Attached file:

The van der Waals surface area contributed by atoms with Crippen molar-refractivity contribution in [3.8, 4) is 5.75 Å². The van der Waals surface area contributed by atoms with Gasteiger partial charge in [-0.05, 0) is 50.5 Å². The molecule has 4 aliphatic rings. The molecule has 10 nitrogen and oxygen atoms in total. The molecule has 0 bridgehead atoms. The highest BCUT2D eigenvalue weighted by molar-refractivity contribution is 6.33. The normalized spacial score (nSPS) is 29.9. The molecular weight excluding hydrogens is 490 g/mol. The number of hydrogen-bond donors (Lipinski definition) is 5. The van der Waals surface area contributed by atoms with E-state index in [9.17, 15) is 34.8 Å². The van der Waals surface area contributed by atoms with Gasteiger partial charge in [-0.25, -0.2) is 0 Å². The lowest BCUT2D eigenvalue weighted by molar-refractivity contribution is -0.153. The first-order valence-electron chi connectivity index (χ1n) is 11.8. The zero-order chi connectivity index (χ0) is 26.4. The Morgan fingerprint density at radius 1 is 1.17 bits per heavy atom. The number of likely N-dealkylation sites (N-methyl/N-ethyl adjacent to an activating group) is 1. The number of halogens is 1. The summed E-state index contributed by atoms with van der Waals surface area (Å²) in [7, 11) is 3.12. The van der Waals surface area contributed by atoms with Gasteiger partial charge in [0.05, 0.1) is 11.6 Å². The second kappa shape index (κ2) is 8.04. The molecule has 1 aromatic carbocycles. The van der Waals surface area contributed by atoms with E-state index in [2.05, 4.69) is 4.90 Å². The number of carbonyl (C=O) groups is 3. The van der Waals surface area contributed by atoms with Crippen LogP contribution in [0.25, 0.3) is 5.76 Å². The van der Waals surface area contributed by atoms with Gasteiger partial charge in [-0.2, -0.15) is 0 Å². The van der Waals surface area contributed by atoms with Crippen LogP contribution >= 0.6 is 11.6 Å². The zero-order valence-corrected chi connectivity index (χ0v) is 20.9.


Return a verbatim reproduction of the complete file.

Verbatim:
The van der Waals surface area contributed by atoms with Crippen molar-refractivity contribution in [3.8, 4) is 5.75 Å². The van der Waals surface area contributed by atoms with Gasteiger partial charge in [-0.05, 0) is 50.5 Å². The molecule has 4 aliphatic rings. The molecule has 10 nitrogen and oxygen atoms in total. The molecule has 0 bridgehead atoms. The highest BCUT2D eigenvalue weighted by molar-refractivity contribution is 6.33. The normalized spacial score (nSPS) is 29.9. The molecular weight excluding hydrogens is 490 g/mol. The number of hydrogen-bond donors (Lipinski definition) is 5. The van der Waals surface area contributed by atoms with E-state index in [9.17, 15) is 34.8 Å². The van der Waals surface area contributed by atoms with Gasteiger partial charge in [-0.25, -0.2) is 0 Å². The lowest BCUT2D eigenvalue weighted by molar-refractivity contribution is -0.153. The first-order valence-electron chi connectivity index (χ1n) is 11.8. The zero-order chi connectivity index (χ0) is 26.4. The Morgan fingerprint density at radius 1 is 1.17 bits per heavy atom. The number of likely N-dealkylation sites (N-methyl/N-ethyl adjacent to an activating group) is 1. The number of halogens is 1. The summed E-state index contributed by atoms with van der Waals surface area (Å²) in [7, 11) is 3.12. The van der Waals surface area contributed by atoms with Gasteiger partial charge in [0.05, 0.1) is 11.6 Å². The second kappa shape index (κ2) is 8.04. The molecule has 1 aromatic carbocycles. The van der Waals surface area contributed by atoms with E-state index in [2.05, 4.69) is 4.90 Å². The number of carbonyl (C=O) groups is 3. The van der Waals surface area contributed by atoms with Crippen LogP contribution in [0.25, 0.3) is 5.76 Å². The van der Waals surface area contributed by atoms with Gasteiger partial charge in [-0.2, -0.15) is 0 Å². The van der Waals surface area contributed by atoms with Crippen LogP contribution >= 0.6 is 11.6 Å². The zero-order valence-corrected chi connectivity index (χ0v) is 20.9.